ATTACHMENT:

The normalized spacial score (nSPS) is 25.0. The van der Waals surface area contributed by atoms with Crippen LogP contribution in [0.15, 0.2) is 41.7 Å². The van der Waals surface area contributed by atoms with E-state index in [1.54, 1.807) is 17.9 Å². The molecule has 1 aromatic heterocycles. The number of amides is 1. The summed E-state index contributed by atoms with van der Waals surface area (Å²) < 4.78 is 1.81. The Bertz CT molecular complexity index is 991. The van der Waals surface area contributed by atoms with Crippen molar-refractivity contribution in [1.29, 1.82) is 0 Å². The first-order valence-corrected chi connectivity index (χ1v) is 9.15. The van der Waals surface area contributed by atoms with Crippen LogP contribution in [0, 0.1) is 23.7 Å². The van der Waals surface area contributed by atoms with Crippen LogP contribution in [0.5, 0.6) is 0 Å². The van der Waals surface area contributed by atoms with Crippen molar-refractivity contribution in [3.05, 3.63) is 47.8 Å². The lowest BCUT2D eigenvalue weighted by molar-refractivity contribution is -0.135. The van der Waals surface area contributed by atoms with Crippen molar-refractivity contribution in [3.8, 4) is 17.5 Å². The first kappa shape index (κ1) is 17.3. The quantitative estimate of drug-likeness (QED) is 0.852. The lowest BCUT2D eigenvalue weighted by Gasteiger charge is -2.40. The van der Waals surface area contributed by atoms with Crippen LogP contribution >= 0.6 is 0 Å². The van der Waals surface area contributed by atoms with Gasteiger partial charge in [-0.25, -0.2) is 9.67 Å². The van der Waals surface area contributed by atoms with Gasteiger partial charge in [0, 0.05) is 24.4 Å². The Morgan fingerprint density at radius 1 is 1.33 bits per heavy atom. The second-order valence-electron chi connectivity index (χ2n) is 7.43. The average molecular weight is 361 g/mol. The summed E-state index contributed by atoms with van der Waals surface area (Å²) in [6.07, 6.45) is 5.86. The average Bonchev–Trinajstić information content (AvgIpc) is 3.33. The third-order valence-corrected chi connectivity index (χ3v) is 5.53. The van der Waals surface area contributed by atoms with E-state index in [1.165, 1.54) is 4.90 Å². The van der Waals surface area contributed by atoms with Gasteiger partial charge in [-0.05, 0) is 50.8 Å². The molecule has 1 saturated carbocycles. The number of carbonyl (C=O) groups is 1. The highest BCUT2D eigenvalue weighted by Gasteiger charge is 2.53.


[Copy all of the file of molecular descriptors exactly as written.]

The normalized spacial score (nSPS) is 25.0. The van der Waals surface area contributed by atoms with Crippen LogP contribution in [0.15, 0.2) is 41.7 Å². The van der Waals surface area contributed by atoms with E-state index in [1.54, 1.807) is 17.9 Å². The molecule has 1 aromatic heterocycles. The number of amides is 1. The summed E-state index contributed by atoms with van der Waals surface area (Å²) < 4.78 is 1.81. The Bertz CT molecular complexity index is 991. The van der Waals surface area contributed by atoms with Crippen molar-refractivity contribution in [1.29, 1.82) is 0 Å². The first-order valence-corrected chi connectivity index (χ1v) is 9.15. The van der Waals surface area contributed by atoms with Crippen LogP contribution in [0, 0.1) is 23.7 Å². The van der Waals surface area contributed by atoms with Crippen LogP contribution in [0.5, 0.6) is 0 Å². The van der Waals surface area contributed by atoms with Crippen molar-refractivity contribution in [3.05, 3.63) is 47.8 Å². The lowest BCUT2D eigenvalue weighted by molar-refractivity contribution is -0.135. The van der Waals surface area contributed by atoms with Crippen molar-refractivity contribution in [3.8, 4) is 17.5 Å². The first kappa shape index (κ1) is 17.3. The quantitative estimate of drug-likeness (QED) is 0.852. The lowest BCUT2D eigenvalue weighted by Gasteiger charge is -2.40. The van der Waals surface area contributed by atoms with Crippen LogP contribution >= 0.6 is 0 Å². The van der Waals surface area contributed by atoms with Gasteiger partial charge in [-0.25, -0.2) is 9.67 Å². The van der Waals surface area contributed by atoms with Gasteiger partial charge in [0, 0.05) is 24.4 Å². The Morgan fingerprint density at radius 1 is 1.33 bits per heavy atom. The second-order valence-electron chi connectivity index (χ2n) is 7.43. The average molecular weight is 361 g/mol. The summed E-state index contributed by atoms with van der Waals surface area (Å²) in [6.07, 6.45) is 5.86. The average Bonchev–Trinajstić information content (AvgIpc) is 3.33. The third-order valence-corrected chi connectivity index (χ3v) is 5.53. The van der Waals surface area contributed by atoms with E-state index in [1.165, 1.54) is 4.90 Å². The van der Waals surface area contributed by atoms with Gasteiger partial charge in [-0.05, 0) is 50.8 Å². The molecule has 1 saturated carbocycles. The number of carbonyl (C=O) groups is 1. The highest BCUT2D eigenvalue weighted by Gasteiger charge is 2.53.